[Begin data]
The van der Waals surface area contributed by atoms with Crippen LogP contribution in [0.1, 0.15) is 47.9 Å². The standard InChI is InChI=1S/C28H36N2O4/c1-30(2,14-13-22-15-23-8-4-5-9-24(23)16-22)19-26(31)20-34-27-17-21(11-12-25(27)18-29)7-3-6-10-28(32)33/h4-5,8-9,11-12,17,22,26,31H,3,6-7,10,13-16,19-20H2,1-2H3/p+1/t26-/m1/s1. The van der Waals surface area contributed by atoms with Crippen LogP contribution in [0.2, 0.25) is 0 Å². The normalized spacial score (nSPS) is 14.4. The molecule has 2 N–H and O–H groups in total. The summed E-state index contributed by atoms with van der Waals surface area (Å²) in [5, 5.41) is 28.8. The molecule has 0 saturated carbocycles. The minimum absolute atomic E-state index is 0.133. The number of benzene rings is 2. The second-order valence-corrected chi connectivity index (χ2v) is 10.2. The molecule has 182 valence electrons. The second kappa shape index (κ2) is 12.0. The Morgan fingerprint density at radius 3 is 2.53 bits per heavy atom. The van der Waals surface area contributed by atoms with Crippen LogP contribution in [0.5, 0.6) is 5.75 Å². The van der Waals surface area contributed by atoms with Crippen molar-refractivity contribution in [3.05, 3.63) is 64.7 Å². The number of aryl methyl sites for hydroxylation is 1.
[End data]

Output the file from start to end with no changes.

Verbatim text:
The van der Waals surface area contributed by atoms with Crippen LogP contribution in [0.1, 0.15) is 47.9 Å². The standard InChI is InChI=1S/C28H36N2O4/c1-30(2,14-13-22-15-23-8-4-5-9-24(23)16-22)19-26(31)20-34-27-17-21(11-12-25(27)18-29)7-3-6-10-28(32)33/h4-5,8-9,11-12,17,22,26,31H,3,6-7,10,13-16,19-20H2,1-2H3/p+1/t26-/m1/s1. The van der Waals surface area contributed by atoms with Crippen LogP contribution in [0.2, 0.25) is 0 Å². The normalized spacial score (nSPS) is 14.4. The molecule has 2 N–H and O–H groups in total. The summed E-state index contributed by atoms with van der Waals surface area (Å²) in [5, 5.41) is 28.8. The molecule has 0 saturated carbocycles. The minimum absolute atomic E-state index is 0.133. The number of benzene rings is 2. The second-order valence-corrected chi connectivity index (χ2v) is 10.2. The molecule has 182 valence electrons. The second kappa shape index (κ2) is 12.0. The Morgan fingerprint density at radius 3 is 2.53 bits per heavy atom. The van der Waals surface area contributed by atoms with Crippen LogP contribution in [0.5, 0.6) is 5.75 Å². The van der Waals surface area contributed by atoms with Crippen molar-refractivity contribution in [3.05, 3.63) is 64.7 Å². The number of aryl methyl sites for hydroxylation is 1.